Since this appears to be an industry wide phenomena how should companies react? That depends on whether you think this is a temporary stall or a permanent realignment of funding for materials. How you see that depends on whether you focus on the supplemental or basal market.

For the supplemental market the evidence points towards a stall – at least so far. Low sales numbers don’t match the funding availability, there is no evidence that a huge amount of funding has been pulled from the market all of a sudden, What we do have is an abundance of uncertainty which is prompting districts to sit on the funds they have.

r67ye5tertgrgtreBooks, iPads, and the Kindle are changing the fundamental structure of the publishing industry. From a strategic perspective they are having the largest impact on the development and pricing of products. In other words it is affecting the “what” deeply. The “how” has not changed all that much, regardless of whether you are selling print and/or technology.

There are four fundamental strategies for a growing a company in the K12 sector because even in the best of times K12 is (mostly) a zero sum game. In 2008 I wrote a post about this competitive dynamic:

In normal times education budgets grow at 2%-5% a year. Most start-ups or new products need to grow at a huge multiple of that – 30% to 300% or even more. Mathematically in order for you to grow someone else is must lose out.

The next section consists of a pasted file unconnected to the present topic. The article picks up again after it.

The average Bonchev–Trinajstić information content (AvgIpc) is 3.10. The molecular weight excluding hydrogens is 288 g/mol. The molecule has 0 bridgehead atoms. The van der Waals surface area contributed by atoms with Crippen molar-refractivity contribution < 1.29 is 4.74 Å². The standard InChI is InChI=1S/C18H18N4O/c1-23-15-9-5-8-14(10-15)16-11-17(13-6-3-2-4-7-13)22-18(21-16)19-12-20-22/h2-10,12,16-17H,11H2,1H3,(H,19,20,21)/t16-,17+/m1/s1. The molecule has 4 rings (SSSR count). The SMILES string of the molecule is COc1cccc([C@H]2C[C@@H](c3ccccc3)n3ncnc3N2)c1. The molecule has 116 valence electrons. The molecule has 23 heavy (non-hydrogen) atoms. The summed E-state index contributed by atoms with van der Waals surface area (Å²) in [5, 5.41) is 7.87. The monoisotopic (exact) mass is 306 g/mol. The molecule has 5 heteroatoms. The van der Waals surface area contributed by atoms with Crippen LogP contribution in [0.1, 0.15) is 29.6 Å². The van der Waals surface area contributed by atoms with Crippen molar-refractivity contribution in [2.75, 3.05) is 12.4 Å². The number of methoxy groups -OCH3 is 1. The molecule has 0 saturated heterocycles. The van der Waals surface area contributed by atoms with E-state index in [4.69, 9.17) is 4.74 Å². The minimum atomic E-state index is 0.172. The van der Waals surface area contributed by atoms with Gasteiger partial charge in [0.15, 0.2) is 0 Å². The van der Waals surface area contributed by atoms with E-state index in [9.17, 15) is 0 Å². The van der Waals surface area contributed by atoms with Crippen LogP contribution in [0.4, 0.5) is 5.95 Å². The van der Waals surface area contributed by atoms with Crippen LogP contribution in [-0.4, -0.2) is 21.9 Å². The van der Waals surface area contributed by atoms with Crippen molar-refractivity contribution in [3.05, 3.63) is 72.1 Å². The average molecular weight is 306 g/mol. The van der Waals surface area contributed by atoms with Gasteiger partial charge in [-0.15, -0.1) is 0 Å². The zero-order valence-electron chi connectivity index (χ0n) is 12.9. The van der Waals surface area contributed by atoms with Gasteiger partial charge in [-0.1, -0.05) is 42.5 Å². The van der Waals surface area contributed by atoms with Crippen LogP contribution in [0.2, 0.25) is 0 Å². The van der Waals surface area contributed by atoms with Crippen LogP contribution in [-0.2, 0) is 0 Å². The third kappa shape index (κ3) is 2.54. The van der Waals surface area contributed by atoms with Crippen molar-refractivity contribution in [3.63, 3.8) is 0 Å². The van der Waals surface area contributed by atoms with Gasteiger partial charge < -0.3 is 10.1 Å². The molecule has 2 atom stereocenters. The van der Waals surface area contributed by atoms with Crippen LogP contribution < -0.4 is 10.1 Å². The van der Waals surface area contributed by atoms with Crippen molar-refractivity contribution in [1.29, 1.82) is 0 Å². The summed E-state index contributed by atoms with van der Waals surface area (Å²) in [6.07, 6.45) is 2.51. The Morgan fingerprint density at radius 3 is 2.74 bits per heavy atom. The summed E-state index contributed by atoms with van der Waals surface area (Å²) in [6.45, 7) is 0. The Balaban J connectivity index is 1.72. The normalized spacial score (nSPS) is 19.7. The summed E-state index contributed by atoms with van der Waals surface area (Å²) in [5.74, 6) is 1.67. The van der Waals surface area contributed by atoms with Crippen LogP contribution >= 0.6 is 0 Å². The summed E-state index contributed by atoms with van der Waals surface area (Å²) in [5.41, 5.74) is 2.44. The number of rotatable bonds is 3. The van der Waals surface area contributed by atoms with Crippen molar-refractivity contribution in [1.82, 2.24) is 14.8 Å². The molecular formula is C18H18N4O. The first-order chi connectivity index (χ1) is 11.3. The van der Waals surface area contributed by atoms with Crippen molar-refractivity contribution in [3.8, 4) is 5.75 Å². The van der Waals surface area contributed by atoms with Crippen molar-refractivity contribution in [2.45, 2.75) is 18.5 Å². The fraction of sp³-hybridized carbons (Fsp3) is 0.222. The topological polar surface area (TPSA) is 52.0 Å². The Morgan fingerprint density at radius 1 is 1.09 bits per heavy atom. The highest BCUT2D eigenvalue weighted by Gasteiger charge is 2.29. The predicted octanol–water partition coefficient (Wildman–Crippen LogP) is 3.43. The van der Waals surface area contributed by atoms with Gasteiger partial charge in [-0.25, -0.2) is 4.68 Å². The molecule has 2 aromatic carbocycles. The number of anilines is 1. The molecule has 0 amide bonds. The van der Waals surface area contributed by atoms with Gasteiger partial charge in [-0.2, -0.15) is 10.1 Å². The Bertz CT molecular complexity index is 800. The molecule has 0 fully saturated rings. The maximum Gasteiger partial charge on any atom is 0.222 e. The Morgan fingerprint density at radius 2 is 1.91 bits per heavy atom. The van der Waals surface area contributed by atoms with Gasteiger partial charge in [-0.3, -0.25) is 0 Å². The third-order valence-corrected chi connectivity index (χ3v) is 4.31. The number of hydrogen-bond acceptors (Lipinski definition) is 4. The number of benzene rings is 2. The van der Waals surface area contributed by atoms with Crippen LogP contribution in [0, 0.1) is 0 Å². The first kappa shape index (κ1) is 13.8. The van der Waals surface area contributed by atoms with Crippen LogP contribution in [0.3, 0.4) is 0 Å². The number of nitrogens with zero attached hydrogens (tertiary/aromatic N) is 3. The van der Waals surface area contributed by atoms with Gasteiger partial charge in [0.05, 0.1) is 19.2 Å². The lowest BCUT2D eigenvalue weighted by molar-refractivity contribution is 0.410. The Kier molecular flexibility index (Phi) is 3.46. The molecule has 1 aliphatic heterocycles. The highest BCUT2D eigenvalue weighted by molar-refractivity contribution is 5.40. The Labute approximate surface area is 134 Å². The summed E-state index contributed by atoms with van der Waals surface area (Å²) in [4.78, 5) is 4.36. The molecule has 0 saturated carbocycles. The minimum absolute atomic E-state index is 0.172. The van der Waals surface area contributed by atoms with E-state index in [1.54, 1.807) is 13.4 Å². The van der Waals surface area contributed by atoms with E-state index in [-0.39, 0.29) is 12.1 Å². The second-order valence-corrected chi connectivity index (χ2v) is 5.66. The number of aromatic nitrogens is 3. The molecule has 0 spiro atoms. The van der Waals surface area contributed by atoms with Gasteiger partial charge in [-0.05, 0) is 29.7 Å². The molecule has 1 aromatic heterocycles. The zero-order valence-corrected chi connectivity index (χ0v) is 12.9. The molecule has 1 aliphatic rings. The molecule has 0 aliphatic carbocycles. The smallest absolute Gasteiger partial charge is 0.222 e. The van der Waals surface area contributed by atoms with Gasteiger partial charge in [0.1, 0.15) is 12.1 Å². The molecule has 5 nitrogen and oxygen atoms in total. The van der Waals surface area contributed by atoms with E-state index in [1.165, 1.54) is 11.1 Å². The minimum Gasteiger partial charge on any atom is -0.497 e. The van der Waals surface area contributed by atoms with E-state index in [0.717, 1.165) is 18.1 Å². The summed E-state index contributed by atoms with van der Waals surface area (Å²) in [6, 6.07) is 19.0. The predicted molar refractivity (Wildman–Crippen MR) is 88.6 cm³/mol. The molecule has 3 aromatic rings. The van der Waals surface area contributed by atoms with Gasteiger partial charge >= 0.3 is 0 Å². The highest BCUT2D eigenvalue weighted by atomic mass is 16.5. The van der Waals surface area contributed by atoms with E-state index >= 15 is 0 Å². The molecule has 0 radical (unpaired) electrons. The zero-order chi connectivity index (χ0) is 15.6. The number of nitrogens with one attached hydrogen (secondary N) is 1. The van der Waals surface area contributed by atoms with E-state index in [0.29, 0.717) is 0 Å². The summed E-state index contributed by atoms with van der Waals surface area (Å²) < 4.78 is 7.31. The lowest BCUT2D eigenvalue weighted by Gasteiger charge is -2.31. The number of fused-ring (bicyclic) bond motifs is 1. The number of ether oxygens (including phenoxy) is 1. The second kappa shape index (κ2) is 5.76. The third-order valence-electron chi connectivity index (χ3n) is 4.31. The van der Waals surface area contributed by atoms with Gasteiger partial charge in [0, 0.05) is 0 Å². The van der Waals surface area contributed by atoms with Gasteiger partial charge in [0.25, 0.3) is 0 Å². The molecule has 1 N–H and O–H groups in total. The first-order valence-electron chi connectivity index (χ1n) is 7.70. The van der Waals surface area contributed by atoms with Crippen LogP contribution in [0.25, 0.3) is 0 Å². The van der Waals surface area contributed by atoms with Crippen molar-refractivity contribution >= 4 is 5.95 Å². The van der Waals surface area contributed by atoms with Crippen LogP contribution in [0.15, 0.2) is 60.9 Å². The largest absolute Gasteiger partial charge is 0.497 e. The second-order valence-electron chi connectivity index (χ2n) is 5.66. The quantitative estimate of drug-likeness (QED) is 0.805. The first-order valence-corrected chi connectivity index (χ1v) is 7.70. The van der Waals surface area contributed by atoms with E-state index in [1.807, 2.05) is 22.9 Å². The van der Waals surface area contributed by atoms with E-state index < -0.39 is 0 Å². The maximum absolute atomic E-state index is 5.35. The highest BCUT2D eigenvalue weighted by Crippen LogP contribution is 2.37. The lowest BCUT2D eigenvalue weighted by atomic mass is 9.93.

We are most definitely not living in “normal times” these days. Any growth strategy in today’s market is fighting gravity as school budgets are expected to fall next year after the stimulus has expired.

Distilling the range of policy positions on our current economic malaise is a huge challenge, but fortunately Rortybomb is up to the task. I recommend his post – A Topological Mapping of Explanations and Policy Solutions to Our Weak Economy.

Not only does he provide spiffy venn diagrams that distill people’s positions he also provides extremely useful links to articles that lay out those positions.

As a business leader I recommend this post for those wanting to dig deeper on what the road ahead might look like for our organizations.

In an age of information overload Librarians are the pilots who can help us quickly navigate to what is meaningful.

Said differently – librarian’s rock and they make a huge difference in schools. Here is a video made by a school for a library aid who got laid off due to the budget crisis. Think this “saving” won’t make a big difference in the education of these children?

Watch the video.

I’m surprised we haven’t seen more of this.

Notice to All Banker Types from a Teacher

Also too:

The Daily Show With Jon Stewart Mon – Thurs 11p / 10c
Crisis in Dairyland – For Richer and Poorer – Teachers and Wall Street
www.thedailyshow.com
Daily Show Full Episodes Political Humor & Satire Blog The Daily Show on Facebook

The hypocrisy is staggering. Bail out banks with trillions of taxpayer dollars – “bonuses are contracts and you can’t touch them.” Banks drive economy into the ditch and cause funding crisis for schools – “teachers are overpaid and coddled so unwind teacher contracts to solve the problem.” Sociopaths is the most charitable term I can think of to describe the people making these arguments.

My take from another angle on this subject from the middle of the healthcare debate:
Pre-Existing Ignorance – Healthcare vs. Education

OPOL